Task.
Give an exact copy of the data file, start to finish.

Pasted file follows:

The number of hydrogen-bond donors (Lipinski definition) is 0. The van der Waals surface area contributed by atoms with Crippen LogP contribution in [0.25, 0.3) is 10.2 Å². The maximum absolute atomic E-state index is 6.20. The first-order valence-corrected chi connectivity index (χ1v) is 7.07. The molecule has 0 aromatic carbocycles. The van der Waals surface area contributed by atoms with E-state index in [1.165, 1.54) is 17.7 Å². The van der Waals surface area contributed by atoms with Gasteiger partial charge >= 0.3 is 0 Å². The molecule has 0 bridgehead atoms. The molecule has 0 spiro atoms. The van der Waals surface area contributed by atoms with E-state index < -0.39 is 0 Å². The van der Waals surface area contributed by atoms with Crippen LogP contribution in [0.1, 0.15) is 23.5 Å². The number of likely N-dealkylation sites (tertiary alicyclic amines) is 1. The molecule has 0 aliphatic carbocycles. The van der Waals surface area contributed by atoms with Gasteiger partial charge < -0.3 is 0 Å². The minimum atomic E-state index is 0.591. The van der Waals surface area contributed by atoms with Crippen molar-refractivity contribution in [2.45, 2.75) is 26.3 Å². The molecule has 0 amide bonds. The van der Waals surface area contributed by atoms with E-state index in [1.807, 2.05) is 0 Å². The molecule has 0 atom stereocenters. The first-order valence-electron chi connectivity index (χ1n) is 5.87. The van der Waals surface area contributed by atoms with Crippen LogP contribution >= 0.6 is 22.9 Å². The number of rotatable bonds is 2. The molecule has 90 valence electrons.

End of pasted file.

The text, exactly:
The number of hydrogen-bond donors (Lipinski definition) is 0. The van der Waals surface area contributed by atoms with Crippen LogP contribution in [0.25, 0.3) is 10.2 Å². The maximum absolute atomic E-state index is 6.20. The first-order valence-corrected chi connectivity index (χ1v) is 7.07. The molecule has 0 aromatic carbocycles. The van der Waals surface area contributed by atoms with E-state index in [1.165, 1.54) is 17.7 Å². The van der Waals surface area contributed by atoms with Gasteiger partial charge >= 0.3 is 0 Å². The molecule has 0 bridgehead atoms. The molecule has 0 spiro atoms. The van der Waals surface area contributed by atoms with E-state index < -0.39 is 0 Å². The van der Waals surface area contributed by atoms with Crippen LogP contribution in [0.1, 0.15) is 23.5 Å². The number of likely N-dealkylation sites (tertiary alicyclic amines) is 1. The molecule has 0 aliphatic carbocycles. The van der Waals surface area contributed by atoms with Gasteiger partial charge < -0.3 is 0 Å². The minimum atomic E-state index is 0.591. The van der Waals surface area contributed by atoms with Crippen molar-refractivity contribution in [2.45, 2.75) is 26.3 Å². The molecule has 0 amide bonds. The van der Waals surface area contributed by atoms with E-state index in [1.807, 2.05) is 0 Å². The molecule has 0 atom stereocenters. The first-order valence-electron chi connectivity index (χ1n) is 5.87. The van der Waals surface area contributed by atoms with Crippen LogP contribution >= 0.6 is 22.9 Å². The number of rotatable bonds is 2. The molecule has 90 valence electrons.